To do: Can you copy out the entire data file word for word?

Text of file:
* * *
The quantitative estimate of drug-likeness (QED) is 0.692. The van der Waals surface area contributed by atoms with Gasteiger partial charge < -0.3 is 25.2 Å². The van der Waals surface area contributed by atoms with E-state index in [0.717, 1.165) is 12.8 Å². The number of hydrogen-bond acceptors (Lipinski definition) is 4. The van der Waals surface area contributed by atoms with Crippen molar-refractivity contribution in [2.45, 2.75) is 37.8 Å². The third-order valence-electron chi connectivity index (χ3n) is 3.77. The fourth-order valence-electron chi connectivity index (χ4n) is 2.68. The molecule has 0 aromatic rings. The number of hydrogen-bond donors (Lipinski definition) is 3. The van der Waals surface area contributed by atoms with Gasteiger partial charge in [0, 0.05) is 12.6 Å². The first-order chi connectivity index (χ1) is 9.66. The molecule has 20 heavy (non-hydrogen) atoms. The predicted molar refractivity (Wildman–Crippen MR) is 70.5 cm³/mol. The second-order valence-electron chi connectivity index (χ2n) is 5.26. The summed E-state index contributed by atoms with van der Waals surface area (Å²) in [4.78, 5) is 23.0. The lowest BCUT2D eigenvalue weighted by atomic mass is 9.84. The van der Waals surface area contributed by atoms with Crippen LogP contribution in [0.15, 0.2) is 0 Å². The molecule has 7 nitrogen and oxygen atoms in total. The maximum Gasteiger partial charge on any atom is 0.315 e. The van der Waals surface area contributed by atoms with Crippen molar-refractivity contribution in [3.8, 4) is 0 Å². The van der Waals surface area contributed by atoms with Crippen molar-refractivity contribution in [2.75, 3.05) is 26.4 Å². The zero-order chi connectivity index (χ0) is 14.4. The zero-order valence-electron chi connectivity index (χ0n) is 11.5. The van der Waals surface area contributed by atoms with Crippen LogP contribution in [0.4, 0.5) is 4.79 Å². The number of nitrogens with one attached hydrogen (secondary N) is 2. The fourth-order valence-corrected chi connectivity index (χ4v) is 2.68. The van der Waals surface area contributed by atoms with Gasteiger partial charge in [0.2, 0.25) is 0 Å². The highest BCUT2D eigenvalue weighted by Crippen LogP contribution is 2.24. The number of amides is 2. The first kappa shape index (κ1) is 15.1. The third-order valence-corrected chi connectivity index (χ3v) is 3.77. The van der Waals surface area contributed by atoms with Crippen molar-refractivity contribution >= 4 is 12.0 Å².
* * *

The quantitative estimate of drug-likeness (QED) is 0.692. The van der Waals surface area contributed by atoms with Gasteiger partial charge < -0.3 is 25.2 Å². The van der Waals surface area contributed by atoms with E-state index in [0.717, 1.165) is 12.8 Å². The number of hydrogen-bond acceptors (Lipinski definition) is 4. The van der Waals surface area contributed by atoms with Crippen molar-refractivity contribution in [2.45, 2.75) is 37.8 Å². The third-order valence-electron chi connectivity index (χ3n) is 3.77. The fourth-order valence-electron chi connectivity index (χ4n) is 2.68. The molecule has 0 aromatic rings. The number of hydrogen-bond donors (Lipinski definition) is 3. The van der Waals surface area contributed by atoms with Gasteiger partial charge in [0, 0.05) is 12.6 Å². The first-order chi connectivity index (χ1) is 9.66. The molecule has 20 heavy (non-hydrogen) atoms. The predicted molar refractivity (Wildman–Crippen MR) is 70.5 cm³/mol. The second-order valence-electron chi connectivity index (χ2n) is 5.26. The summed E-state index contributed by atoms with van der Waals surface area (Å²) in [4.78, 5) is 23.0. The lowest BCUT2D eigenvalue weighted by atomic mass is 9.84. The van der Waals surface area contributed by atoms with Crippen LogP contribution in [0.15, 0.2) is 0 Å². The molecule has 7 nitrogen and oxygen atoms in total. The maximum Gasteiger partial charge on any atom is 0.315 e. The van der Waals surface area contributed by atoms with Crippen molar-refractivity contribution in [3.8, 4) is 0 Å². The van der Waals surface area contributed by atoms with Crippen molar-refractivity contribution in [2.75, 3.05) is 26.4 Å². The zero-order chi connectivity index (χ0) is 14.4. The zero-order valence-electron chi connectivity index (χ0n) is 11.5. The van der Waals surface area contributed by atoms with Crippen LogP contribution in [0.4, 0.5) is 4.79 Å². The number of nitrogens with one attached hydrogen (secondary N) is 2. The fourth-order valence-corrected chi connectivity index (χ4v) is 2.68. The van der Waals surface area contributed by atoms with Gasteiger partial charge in [0.2, 0.25) is 0 Å². The highest BCUT2D eigenvalue weighted by Crippen LogP contribution is 2.24. The number of amides is 2. The first kappa shape index (κ1) is 15.1. The third-order valence-corrected chi connectivity index (χ3v) is 3.77. The van der Waals surface area contributed by atoms with Crippen molar-refractivity contribution >= 4 is 12.0 Å².